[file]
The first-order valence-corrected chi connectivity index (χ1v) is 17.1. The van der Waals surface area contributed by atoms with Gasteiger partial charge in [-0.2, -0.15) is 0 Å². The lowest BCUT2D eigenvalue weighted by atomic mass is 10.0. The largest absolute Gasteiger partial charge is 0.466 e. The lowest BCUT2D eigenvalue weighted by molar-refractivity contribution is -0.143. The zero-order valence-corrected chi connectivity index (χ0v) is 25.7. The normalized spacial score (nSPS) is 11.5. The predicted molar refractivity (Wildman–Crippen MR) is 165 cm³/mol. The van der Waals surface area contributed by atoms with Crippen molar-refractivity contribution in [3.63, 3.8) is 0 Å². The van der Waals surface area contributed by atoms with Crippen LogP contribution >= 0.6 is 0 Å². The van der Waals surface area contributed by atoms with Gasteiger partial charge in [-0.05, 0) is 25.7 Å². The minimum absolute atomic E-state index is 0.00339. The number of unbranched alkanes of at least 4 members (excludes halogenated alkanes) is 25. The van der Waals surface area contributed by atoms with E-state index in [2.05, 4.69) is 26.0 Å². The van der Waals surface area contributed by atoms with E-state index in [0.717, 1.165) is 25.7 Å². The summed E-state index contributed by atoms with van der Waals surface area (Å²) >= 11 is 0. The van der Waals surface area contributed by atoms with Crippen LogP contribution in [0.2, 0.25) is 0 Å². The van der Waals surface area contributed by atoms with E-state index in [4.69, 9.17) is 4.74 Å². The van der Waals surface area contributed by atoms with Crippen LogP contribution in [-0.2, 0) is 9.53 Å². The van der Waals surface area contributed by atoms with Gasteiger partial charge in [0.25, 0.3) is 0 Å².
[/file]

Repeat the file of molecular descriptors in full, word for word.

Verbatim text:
The first-order valence-corrected chi connectivity index (χ1v) is 17.1. The van der Waals surface area contributed by atoms with Gasteiger partial charge in [-0.2, -0.15) is 0 Å². The lowest BCUT2D eigenvalue weighted by atomic mass is 10.0. The largest absolute Gasteiger partial charge is 0.466 e. The lowest BCUT2D eigenvalue weighted by molar-refractivity contribution is -0.143. The zero-order valence-corrected chi connectivity index (χ0v) is 25.7. The normalized spacial score (nSPS) is 11.5. The predicted molar refractivity (Wildman–Crippen MR) is 165 cm³/mol. The van der Waals surface area contributed by atoms with Crippen molar-refractivity contribution in [3.63, 3.8) is 0 Å². The van der Waals surface area contributed by atoms with Crippen LogP contribution >= 0.6 is 0 Å². The van der Waals surface area contributed by atoms with Gasteiger partial charge in [-0.05, 0) is 25.7 Å². The minimum absolute atomic E-state index is 0.00339. The number of unbranched alkanes of at least 4 members (excludes halogenated alkanes) is 25. The van der Waals surface area contributed by atoms with E-state index in [2.05, 4.69) is 26.0 Å². The van der Waals surface area contributed by atoms with E-state index in [0.717, 1.165) is 25.7 Å². The summed E-state index contributed by atoms with van der Waals surface area (Å²) >= 11 is 0. The van der Waals surface area contributed by atoms with Crippen LogP contribution in [0.2, 0.25) is 0 Å². The van der Waals surface area contributed by atoms with E-state index in [4.69, 9.17) is 4.74 Å². The van der Waals surface area contributed by atoms with Crippen LogP contribution in [-0.2, 0) is 9.53 Å². The van der Waals surface area contributed by atoms with Gasteiger partial charge in [0.25, 0.3) is 0 Å².